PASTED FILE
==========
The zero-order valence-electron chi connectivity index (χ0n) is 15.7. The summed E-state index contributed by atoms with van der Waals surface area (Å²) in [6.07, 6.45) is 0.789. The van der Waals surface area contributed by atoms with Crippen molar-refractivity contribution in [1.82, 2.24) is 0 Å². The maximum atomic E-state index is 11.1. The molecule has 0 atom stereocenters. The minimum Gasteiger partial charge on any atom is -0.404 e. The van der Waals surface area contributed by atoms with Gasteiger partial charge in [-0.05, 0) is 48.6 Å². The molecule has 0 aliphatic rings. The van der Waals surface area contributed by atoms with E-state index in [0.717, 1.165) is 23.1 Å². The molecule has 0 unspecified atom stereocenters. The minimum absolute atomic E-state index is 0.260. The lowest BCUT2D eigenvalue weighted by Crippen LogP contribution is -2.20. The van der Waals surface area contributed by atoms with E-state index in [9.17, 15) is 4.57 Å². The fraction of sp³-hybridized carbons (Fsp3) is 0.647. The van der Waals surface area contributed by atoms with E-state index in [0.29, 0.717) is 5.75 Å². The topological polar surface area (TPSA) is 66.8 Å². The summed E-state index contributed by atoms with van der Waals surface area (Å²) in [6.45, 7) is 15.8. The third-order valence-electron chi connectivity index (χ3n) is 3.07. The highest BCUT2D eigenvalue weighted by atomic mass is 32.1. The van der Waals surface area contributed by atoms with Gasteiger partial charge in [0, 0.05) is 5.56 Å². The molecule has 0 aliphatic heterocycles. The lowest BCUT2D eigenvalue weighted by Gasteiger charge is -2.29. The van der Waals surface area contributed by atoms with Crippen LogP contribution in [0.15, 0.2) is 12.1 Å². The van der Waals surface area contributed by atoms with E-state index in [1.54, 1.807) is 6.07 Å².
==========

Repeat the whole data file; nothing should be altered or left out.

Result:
The zero-order valence-electron chi connectivity index (χ0n) is 15.7. The summed E-state index contributed by atoms with van der Waals surface area (Å²) in [6.07, 6.45) is 0.789. The van der Waals surface area contributed by atoms with Crippen molar-refractivity contribution in [1.82, 2.24) is 0 Å². The maximum atomic E-state index is 11.1. The molecule has 0 atom stereocenters. The minimum Gasteiger partial charge on any atom is -0.404 e. The van der Waals surface area contributed by atoms with Gasteiger partial charge in [-0.05, 0) is 48.6 Å². The molecule has 0 aliphatic rings. The van der Waals surface area contributed by atoms with E-state index in [0.717, 1.165) is 23.1 Å². The molecule has 0 unspecified atom stereocenters. The minimum absolute atomic E-state index is 0.260. The lowest BCUT2D eigenvalue weighted by Crippen LogP contribution is -2.20. The van der Waals surface area contributed by atoms with E-state index in [9.17, 15) is 4.57 Å². The fraction of sp³-hybridized carbons (Fsp3) is 0.647. The van der Waals surface area contributed by atoms with E-state index in [0.29, 0.717) is 5.75 Å². The topological polar surface area (TPSA) is 66.8 Å². The summed E-state index contributed by atoms with van der Waals surface area (Å²) in [6.45, 7) is 15.8. The third-order valence-electron chi connectivity index (χ3n) is 3.07. The highest BCUT2D eigenvalue weighted by atomic mass is 32.1. The van der Waals surface area contributed by atoms with Gasteiger partial charge in [0, 0.05) is 5.56 Å². The molecule has 0 aliphatic heterocycles. The lowest BCUT2D eigenvalue weighted by Gasteiger charge is -2.29. The van der Waals surface area contributed by atoms with Crippen LogP contribution in [0.15, 0.2) is 12.1 Å². The van der Waals surface area contributed by atoms with E-state index in [1.54, 1.807) is 6.07 Å².